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The Orange Order will fight the Parades Commission's ban on marching in certain parts of Belfast. Photo by: Laura Hutton / Photocall Ireland

Orange Order vows to fight Parades Commission despite peaceful 12th of July

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The Orange Order will fight the Parades Commission's ban on marching in certain parts of Belfast. Photo by: Laura Hutton / Photocall Ireland

The Orange Order have vowed to fight the Parades Commission to deny them access to parts of Belfast for their annual Twelfth of July parades after Saturday’s marches passed off without serious incident.

Parades across Northern Ireland attracted tens of thousands of Orangemen but there was no repeat of the sectarian clashes in North Belfast that marred the 2013 event.

The Parades Commission had banned the Orange Order from returning along the stretch of road where police were attacked last year.

Orange Order marshals kept the parade away from the flashpoint as armoured vehicles, water cannon and riot police protected the spot where riots had broken out last year.

Northern Ireland’s Chief Constable George Hamilton told the BBC: “I am pleased that today’s Twelfth parades have passed off largely successfully and that those taking part were able to enjoy their day.

“This has been due to a number of factors, including responsible leadership from a range of groups such as the Orange Order. I welcome the repeated pleas from the Orange Order and politicians from all sides for all parades and protests to be peaceful and lawful.”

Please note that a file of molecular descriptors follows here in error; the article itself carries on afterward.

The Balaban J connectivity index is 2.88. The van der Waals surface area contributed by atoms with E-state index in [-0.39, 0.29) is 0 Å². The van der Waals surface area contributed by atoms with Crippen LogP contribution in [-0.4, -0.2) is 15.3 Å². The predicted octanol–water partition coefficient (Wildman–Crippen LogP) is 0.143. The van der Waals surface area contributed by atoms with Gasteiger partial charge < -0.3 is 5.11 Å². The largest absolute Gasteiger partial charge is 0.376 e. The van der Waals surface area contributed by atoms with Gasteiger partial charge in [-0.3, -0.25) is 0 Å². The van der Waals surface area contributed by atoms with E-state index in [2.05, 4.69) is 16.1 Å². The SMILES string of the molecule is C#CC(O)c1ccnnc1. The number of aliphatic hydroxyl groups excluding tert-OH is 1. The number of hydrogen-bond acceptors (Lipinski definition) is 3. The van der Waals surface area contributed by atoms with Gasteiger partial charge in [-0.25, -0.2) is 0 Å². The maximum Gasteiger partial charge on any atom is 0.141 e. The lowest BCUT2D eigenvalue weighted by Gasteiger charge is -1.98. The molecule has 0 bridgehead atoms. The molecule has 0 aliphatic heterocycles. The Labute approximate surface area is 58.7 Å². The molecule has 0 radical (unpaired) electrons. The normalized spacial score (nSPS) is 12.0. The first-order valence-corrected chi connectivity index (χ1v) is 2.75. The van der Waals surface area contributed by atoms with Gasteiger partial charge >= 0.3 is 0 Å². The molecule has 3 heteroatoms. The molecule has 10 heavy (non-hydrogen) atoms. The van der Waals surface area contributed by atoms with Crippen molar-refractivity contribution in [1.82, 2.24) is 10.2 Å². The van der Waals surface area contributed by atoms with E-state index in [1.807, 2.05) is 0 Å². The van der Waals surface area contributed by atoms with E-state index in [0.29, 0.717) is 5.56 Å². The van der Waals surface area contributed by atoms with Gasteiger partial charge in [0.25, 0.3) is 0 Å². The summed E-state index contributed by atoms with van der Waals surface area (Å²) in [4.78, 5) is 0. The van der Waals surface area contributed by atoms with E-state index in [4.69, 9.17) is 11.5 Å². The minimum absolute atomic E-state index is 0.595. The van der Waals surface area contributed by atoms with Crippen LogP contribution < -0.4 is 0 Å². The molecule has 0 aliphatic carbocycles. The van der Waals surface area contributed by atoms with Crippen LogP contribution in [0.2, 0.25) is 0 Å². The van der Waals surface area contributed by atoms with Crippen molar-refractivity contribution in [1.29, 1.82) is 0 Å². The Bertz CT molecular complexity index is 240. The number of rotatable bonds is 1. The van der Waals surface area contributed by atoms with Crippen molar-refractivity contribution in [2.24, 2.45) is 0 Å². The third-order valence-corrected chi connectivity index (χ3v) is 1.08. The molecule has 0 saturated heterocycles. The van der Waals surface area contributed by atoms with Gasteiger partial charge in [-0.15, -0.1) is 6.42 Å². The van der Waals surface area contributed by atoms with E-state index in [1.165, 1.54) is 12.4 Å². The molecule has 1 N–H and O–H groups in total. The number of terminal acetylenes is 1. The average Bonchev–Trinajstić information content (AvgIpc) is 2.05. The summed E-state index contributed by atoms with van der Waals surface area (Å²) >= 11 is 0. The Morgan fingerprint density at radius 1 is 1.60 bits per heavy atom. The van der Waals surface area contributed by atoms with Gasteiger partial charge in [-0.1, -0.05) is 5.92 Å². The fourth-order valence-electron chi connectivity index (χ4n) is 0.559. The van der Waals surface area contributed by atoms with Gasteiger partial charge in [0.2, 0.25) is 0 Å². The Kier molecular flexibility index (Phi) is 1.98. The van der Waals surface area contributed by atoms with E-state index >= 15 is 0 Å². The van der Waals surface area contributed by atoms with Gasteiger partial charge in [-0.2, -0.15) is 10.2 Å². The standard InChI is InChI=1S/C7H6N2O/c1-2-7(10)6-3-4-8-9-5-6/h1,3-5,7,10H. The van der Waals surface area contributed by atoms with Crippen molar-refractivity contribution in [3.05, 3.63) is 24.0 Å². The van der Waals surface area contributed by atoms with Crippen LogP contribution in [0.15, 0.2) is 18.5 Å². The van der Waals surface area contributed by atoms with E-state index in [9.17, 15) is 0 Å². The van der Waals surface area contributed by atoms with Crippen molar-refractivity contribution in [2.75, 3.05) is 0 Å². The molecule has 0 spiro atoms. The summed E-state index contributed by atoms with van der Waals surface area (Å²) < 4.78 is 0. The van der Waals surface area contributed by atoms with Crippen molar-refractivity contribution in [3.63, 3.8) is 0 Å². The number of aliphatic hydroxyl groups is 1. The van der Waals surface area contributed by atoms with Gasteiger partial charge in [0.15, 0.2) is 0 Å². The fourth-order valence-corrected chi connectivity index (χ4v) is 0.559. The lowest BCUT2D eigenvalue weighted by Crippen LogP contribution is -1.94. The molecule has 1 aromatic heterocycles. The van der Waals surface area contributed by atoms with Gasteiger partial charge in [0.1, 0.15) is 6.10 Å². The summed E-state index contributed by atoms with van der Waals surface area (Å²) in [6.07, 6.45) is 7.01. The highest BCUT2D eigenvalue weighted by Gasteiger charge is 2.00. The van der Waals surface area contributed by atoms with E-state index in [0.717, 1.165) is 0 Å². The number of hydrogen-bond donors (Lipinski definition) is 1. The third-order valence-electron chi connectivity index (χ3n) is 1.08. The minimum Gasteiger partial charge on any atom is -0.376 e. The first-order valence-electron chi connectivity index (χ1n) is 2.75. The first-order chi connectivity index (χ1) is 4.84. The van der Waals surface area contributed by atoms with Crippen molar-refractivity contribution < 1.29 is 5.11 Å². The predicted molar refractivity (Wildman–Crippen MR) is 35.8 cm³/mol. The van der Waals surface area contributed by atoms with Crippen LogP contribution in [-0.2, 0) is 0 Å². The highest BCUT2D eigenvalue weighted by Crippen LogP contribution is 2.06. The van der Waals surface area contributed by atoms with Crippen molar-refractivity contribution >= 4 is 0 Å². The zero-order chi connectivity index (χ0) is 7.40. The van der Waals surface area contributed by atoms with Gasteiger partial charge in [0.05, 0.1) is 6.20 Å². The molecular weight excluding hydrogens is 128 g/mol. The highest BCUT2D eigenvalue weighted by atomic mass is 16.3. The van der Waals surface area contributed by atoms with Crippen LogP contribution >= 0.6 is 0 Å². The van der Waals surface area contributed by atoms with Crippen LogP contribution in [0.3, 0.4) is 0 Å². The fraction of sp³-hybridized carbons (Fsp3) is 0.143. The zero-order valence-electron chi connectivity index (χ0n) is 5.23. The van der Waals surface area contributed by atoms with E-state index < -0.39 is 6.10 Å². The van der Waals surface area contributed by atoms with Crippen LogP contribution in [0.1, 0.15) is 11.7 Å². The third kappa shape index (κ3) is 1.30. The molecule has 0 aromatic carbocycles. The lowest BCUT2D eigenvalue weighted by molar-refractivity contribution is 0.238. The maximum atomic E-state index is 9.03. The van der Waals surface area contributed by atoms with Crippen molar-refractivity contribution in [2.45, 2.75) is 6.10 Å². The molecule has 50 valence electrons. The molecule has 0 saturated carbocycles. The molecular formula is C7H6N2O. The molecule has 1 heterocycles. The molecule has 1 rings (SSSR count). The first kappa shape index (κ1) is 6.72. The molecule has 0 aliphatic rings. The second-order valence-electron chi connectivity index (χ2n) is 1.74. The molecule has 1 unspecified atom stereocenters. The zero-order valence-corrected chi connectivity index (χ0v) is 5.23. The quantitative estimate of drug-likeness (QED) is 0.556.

DUP MP Nigel Dodds praised the north Belfast unionist community when he spoke to the BBC.

He said: “What we have seen today and over the last number of weeks has been leadership at every level in the unionist and loyalist community.

“At a local level, where there has been a peaceful demonstration and protest in support of the Ligoniel lodge’s right to get home and it has being carried through at a higher level and a political and community level as well and that will continue.

“And I want to commend the local community here, the local lodges, the Orange Institution, the political parties who have worked together, come together in a united way to provide the leadership which has resulted in a day which I believe marks a watershed in terms of this campaign.”

All parades stopped for six minutes in protest at the Parades Commission determination on the return of the north Belfast feeder parade.

In a move to embrace social media, the Orange Order had encouraged people to take selfies to ‘capture the colour, spectacle and unrivalled carnival atmosphere at Orange parades’.

Orange Order Grand Master Edward Stevenson said: “I hope the photographs will act as a lasting memory of another glorious Twelfth of July.

“The Twelfth of July is a day like no other and a unique celebration of our culture, faith and identity.” 

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